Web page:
70,000 Nurses Shortfall In Next 5 Years

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Nurses demonstrate for more staff and more pay

A LEAKED copy of the Tory government report into the NHS staffing crisis reveals that there is set to be a shortfall of nearly 70,000 nurses in the next five years.

The report says: ‘Our analysis shows a 40,000 (11%) shortfall in 2018-19 which widens to 68,500 (16%) by 2023-24 without intervention, as demand for nurses grows faster than supply.’

It says: ‘We believe we can reduce the gap between supply and demand to 38,800 (10%) in 2023-24, assuming that we are able to make progress on all of the interventions in this chapter.’

The workforce strategy was drawn up by senior NHS executives led by Baroness Harding, the Tory peer who chairs the regulator, NHS Improvement.

Shortages of almost every type of health professional are leading to the temporary or permanent closure of units providing A&E care, maternity services and chemotherapy.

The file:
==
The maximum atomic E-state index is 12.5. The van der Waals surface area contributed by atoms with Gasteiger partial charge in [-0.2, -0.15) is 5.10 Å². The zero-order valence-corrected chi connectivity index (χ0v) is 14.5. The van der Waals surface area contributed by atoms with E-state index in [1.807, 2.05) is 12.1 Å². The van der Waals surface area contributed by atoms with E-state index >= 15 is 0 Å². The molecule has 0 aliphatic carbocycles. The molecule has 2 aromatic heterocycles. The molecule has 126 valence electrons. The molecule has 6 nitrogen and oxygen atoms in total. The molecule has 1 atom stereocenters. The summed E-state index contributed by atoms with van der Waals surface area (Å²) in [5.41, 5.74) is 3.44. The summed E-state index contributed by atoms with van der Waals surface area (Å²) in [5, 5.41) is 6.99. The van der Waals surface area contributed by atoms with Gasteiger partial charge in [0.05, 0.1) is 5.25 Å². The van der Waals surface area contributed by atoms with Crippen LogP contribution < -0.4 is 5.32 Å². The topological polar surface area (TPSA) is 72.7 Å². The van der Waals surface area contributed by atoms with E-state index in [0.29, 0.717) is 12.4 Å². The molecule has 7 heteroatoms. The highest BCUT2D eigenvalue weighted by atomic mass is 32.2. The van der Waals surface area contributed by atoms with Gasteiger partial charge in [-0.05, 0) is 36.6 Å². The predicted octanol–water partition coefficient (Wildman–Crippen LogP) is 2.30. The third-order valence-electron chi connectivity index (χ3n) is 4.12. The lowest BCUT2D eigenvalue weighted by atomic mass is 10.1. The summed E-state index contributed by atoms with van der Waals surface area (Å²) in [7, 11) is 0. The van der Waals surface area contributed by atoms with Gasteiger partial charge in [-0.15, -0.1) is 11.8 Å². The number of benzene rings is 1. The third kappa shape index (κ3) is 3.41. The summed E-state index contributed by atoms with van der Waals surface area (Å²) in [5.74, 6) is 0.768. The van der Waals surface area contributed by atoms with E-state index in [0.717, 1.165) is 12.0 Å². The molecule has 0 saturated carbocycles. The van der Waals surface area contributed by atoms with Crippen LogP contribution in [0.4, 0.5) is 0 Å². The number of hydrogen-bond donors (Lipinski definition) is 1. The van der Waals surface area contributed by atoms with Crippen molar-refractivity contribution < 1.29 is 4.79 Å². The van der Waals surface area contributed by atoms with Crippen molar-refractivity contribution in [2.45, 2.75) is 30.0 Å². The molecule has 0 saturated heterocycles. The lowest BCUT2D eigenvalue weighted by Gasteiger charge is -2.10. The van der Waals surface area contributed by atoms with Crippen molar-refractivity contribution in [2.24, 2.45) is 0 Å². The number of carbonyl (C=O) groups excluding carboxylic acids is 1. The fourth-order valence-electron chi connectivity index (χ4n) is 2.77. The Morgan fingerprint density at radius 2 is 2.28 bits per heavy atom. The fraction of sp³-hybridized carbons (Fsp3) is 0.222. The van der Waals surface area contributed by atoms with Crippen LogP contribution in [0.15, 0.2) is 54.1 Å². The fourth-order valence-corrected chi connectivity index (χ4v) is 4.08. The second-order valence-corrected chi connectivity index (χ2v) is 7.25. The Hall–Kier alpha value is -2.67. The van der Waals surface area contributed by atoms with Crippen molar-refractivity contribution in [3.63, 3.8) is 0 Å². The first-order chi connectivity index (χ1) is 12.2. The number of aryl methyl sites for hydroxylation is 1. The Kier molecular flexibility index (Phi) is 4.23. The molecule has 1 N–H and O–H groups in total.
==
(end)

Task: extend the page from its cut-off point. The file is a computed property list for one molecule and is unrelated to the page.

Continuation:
The report says former Tory Chancellor Osborne’s decision in 2015 to stop paying nursing students’ tuition fees and maintenance grants has led to a huge drop in those applying to be nurses.

It says: ‘Applications for nursing and midwifery courses have fallen since the education funding reforms, with a 31% decrease between 2016 and 2018.’

Royal College of Nursing Chief Executive Donna Kinnair said: ‘Already faced with a dire shortage of staff, ministers compounded the problem by pulling the rug from under tomorrow’s nurses.

‘The false economy of removing that bursary slowly dawned on ministers and the NHS. If they want to stop the nurse shortage spiralling further, there is no alternative to returning the £1bn that was taken away.’